Water level lower, Matanuska River still pounding riverbank
MAT-SU—The Matanuska River is still pounding away, eroding the riverbank in parts of Butte and Sutton. One property owner’s septic rock is gone, another lost a shed-like cabin into the water over the weekend. Two river rafting companies have suspended trips because of trees swept into the river’s force.
Water reached 10.02 feet Saturday morning, two feet below flood stage, according to the NOAA website. (National Oceanic and Atmospheric Administration). The river height is rising and falling, dropping to below nine feet by late afternoon Monday. The debris in the river and the swift current when aimed at soft, silty riverbanks can carve into private property and flow up to a bike path in Butte.
Last week Matanuska-Susitna Borough Manager John Moosey and Assemblymember Warren Keogh visited homes along the river in Sutton. The Glenn Highway in Sutton is at risk for erosion in parts as well. Manager Moosey is looking at pursuing transportation funds to stabilize the riverbank.
Moosey and Keogh also made a conference call to NRCS, Natural Resources Conservation Service with the US Dept. of Agriculture, seeking funds from the Emergency Watershed Protection Program. The program has offered funding to protect property along the Yukon and Kuskokwim Rivers. An engineer visited the river to determine if conditions qualify for federal funding.
In Sutton, the Matanuska River has taken part of Ed and Val Musial’s leach rock for their septic tank at mile 64 of the Glenn Highway. River water is undercutting the leach tank, which is connected to the septic tank. All is encased in concrete. The older couple has said the house will not be livable if the septic goes.
His next door neighbor lost a shed-like cabin into the water over the weekend. The owner has been moving property back from the river's edge.
Saturday night in Butte, a different water body caused trouble for a homeowner at mile 7 of the Old Glenn Highway. Goat Creek had jumped its banks and was flooding the home, according to Casey Cook, Borough Emergency Manager. Sandbags were accepted. The owners diverted the creek away from their home and moved property. By Monday the creek water had receded but ground water was percolating to the surface.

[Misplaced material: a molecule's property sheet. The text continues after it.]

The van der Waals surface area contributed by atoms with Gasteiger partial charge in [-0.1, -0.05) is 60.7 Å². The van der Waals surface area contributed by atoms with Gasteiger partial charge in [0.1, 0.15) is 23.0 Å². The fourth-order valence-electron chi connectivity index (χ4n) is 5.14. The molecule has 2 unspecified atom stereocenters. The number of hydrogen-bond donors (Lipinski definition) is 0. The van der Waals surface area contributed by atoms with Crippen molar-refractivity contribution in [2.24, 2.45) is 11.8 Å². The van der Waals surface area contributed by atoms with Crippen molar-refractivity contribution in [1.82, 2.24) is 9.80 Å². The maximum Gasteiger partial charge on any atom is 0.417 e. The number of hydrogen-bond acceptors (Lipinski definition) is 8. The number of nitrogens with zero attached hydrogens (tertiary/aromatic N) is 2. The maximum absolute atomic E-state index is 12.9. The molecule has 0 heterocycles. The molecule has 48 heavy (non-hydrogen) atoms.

In Butte, Saturday, mile 2 of the Old Glenn Highway was closed for repairs due to swift runoff from snowmelt. Guardrail posts were hanging in mid-air it seemed, due to water flowing over and undercutting the road. A State Dept. of Transportation grader re-graded the ditch and restored the channel for water flow. The road reopened at 2 pm Saturday.
Although it seemed the high water flow was early, apparently it’s typical in the long-term record, according to Janet Curran, hydrologist with USGS Alaska Science Center. She compared this year’s high river flows with historical data. She reports: The Matanuska River can peak from snowmelt (usually May or June), glacier melt (usually later than spring snowmelt, late June or July), or rainfall (typically July, Aug, or Sept). Peaks have occurred in May through September, and are most common in June and July.
Here's the breakdown of month of occurrence for annual peak streamflow:
5% occurred in May
33% occurred in June
40% occurred in July
17% occurred in Aug
5% occurred in Sept
The 2012 streamflow falls within the range of historical flows. The size of the recent peak is about the average value for an annual peak, and the timing of the recent peak is typical of the long-term record, Curran wrote.
For years, the Borough has been working to disseminate information about erosion hazards along the Matanuska River through river management planning, property acquisitions, and erosion hazard mapping.
In 2009 the Alaska Real Estate Commission added a disclosure statement, at the Borough’s request, about erosion to the Real Property Disclosure Transfer Statement so that future buyers along the Matanuska River would be informed of the risks.
Residents in Circle View subdivision pay an extra tax for the five dikes in the river protecting their homes. Water is pounding the dikes, eroding them some, but those homes are not presently threatened.
Photos of septic and tree falling in on Musial property and cabin at river's edge taken by Mark Whisenhunt, Borough Code Compliance Officer. Photos of mile 2 Old Glenn Highway taken by Michelle Olsen, Borough Code Compliance Technician. Photos of flooding at home off Goat Creek taken by Kelsey Akers, Explorer Butte Fire Station.